Saturday, May 26, 2012

Are e-readers eco-friendly?

I got an e-reader for Christmas a couple of years ago and I love it.  It doesn’t replace the feel of a great book, but for everyday reads that you don’t care to keep on your shelf I think they’re the ideal solution. Or at least I thought they were a great, green innovation. It turns out though that they’re not as green as they seem.

If you’re only comparing an e-book to a printed book the e-book comes out on top, environmentally speaking. But to do a true comparison you need to factor in the e-reader too. And by e-reader that can mean a Kindle, Kobo, iPad or tablet.

I found a very thorough analysis comparing e-books and printed books written by Nick Moran, an editor with the literature review site The Millions. After reading it I came to the conclusion that the eco-footprint of an e-reader has as much to do with its owner as it does the device itself. Here’s why…

The carbon footprint of a book includes production of the paper, printing, and shipping to stores. For an e-book you need to include the energy consumed while you read the book, but you also need to consider all that goes into creating the e-reader required to read the e-book in the first place. When all of this is factored in, the average carbon footprint of an e-book is 200 to 250 times that of a printed book.

The ratio gets even worse when there are multiple e-readers in a household, upwards of 650 times worse when compared to the carbon footprint on a home library where you can have more than one family member reading the same copy of a book.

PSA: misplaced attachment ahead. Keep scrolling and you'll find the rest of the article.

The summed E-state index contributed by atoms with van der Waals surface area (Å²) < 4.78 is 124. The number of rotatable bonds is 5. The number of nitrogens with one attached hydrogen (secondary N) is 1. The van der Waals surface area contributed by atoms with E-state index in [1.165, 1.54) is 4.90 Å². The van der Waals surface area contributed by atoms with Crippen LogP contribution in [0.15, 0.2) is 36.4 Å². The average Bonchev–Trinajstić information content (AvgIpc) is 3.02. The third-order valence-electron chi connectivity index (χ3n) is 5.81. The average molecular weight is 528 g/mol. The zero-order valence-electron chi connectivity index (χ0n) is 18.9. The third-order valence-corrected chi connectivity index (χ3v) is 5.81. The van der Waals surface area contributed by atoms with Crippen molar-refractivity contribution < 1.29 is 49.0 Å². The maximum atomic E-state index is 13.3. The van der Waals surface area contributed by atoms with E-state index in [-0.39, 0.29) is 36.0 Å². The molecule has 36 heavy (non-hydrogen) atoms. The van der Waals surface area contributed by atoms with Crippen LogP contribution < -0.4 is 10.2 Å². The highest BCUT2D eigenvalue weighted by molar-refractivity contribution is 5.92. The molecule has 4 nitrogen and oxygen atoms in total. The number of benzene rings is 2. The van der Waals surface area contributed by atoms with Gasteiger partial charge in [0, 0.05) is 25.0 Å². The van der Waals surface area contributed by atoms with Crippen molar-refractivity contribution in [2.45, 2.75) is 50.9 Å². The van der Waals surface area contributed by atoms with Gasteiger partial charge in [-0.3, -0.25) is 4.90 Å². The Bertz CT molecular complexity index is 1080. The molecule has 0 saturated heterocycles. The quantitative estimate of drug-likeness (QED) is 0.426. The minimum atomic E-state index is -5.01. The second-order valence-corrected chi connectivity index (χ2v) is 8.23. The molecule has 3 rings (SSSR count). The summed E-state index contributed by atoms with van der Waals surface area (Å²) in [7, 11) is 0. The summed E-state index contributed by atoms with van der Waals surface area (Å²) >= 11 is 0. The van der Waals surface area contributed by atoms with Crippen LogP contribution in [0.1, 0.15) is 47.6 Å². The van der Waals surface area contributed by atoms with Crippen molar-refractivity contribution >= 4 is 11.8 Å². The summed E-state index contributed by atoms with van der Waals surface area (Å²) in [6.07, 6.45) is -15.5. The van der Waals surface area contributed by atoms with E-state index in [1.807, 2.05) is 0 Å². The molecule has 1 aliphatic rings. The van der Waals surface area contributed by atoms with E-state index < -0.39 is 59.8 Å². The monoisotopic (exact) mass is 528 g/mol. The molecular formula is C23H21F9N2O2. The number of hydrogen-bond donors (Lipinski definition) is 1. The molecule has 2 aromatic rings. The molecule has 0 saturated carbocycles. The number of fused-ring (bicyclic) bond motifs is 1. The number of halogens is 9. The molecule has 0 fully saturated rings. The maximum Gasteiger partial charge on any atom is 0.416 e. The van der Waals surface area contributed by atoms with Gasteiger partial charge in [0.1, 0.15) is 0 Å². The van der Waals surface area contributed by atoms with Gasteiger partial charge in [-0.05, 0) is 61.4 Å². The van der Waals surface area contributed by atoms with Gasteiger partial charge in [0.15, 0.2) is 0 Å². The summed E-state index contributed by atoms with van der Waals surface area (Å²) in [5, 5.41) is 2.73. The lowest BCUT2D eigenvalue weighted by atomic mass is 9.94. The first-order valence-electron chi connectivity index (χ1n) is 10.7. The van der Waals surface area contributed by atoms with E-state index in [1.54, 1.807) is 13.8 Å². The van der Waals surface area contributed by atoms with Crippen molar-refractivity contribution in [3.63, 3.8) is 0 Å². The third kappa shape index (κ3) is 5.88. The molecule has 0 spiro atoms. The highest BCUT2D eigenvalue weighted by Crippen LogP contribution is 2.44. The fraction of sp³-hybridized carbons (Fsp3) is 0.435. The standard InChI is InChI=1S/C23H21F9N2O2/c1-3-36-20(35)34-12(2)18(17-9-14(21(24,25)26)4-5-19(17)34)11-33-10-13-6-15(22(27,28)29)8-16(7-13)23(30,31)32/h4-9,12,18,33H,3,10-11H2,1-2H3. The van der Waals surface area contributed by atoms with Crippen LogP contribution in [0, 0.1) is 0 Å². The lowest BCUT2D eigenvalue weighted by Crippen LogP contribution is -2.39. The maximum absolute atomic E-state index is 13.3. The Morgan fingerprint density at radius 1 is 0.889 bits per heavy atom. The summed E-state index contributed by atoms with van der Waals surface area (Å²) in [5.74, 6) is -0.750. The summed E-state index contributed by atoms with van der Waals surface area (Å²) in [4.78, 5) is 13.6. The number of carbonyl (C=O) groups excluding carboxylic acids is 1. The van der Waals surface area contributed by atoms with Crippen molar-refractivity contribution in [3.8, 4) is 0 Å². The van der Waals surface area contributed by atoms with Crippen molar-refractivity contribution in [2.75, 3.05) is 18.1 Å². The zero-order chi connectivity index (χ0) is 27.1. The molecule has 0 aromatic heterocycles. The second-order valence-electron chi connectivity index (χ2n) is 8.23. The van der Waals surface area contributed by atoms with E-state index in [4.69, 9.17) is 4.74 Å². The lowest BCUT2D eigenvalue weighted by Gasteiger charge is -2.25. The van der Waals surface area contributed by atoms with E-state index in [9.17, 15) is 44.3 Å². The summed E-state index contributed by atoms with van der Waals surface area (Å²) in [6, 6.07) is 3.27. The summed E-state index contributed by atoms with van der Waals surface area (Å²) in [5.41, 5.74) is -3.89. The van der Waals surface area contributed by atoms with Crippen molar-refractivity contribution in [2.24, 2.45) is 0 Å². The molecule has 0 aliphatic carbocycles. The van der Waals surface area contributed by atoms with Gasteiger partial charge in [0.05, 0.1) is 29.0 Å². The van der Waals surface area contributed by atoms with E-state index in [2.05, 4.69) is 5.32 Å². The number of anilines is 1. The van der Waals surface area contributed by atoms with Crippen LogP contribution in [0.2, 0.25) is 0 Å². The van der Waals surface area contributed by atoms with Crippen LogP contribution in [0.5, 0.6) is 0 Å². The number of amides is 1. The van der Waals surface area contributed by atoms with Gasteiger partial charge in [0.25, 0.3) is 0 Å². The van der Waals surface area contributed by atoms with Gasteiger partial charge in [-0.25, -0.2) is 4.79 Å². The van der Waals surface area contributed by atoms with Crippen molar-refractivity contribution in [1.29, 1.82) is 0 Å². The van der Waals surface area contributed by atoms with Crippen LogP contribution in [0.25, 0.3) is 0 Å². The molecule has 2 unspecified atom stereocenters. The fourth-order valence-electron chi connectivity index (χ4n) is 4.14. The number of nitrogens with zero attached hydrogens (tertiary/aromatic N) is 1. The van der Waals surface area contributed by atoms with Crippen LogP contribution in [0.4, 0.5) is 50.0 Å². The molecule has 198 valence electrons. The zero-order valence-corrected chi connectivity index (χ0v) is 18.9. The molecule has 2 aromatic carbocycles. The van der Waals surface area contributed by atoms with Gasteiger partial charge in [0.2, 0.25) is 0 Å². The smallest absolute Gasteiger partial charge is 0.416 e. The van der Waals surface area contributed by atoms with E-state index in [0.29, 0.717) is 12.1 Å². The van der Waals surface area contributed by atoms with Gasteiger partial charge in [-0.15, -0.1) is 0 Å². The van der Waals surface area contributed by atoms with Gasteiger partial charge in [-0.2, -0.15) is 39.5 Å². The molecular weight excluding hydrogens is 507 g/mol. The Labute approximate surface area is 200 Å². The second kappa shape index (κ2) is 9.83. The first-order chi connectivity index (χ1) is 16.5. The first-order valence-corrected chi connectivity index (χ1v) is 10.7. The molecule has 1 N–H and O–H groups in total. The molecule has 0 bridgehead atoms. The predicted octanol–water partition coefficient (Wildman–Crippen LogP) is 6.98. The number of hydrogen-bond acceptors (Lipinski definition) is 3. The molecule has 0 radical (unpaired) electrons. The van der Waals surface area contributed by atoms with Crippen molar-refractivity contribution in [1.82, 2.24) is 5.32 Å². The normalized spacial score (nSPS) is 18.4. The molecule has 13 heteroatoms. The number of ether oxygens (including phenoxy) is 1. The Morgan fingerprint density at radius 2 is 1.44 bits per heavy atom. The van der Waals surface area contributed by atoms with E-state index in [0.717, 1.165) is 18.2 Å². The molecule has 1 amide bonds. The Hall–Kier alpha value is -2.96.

If you hang onto your e-reader for five years or longer it all evens out. But the problem is people tend to upgrade devices every two years.

So in the end, the answer is really that an e-reader can be very eco-friendly. It’s all in how you use it. Do you plan to keep it for a good long time? Do you plan to give it away to someone who will continue to use it if you’re dying to upgrade, or will it get stuffed in a drawer? Are you a voracious reader? If you read a tonne of books (way above the average 6.5 books a year) then the equation is different for you anyway. Do you share an e-reader in your house? Have you switched any subscriptions (magazines, newspapers) to electronic versions? How you answer these questions will determine if your e-reader is a better environmental choice.

If you’re a reader, by far the greenest route is your public library. Remember to check there first for the next book you’d like to read. You can also borrow e-books from the public library.

Share your books among family and friends, borrow books when possible and be sure to cart any unloved books off to one of the local second hand book stores for someone else to enjoy.

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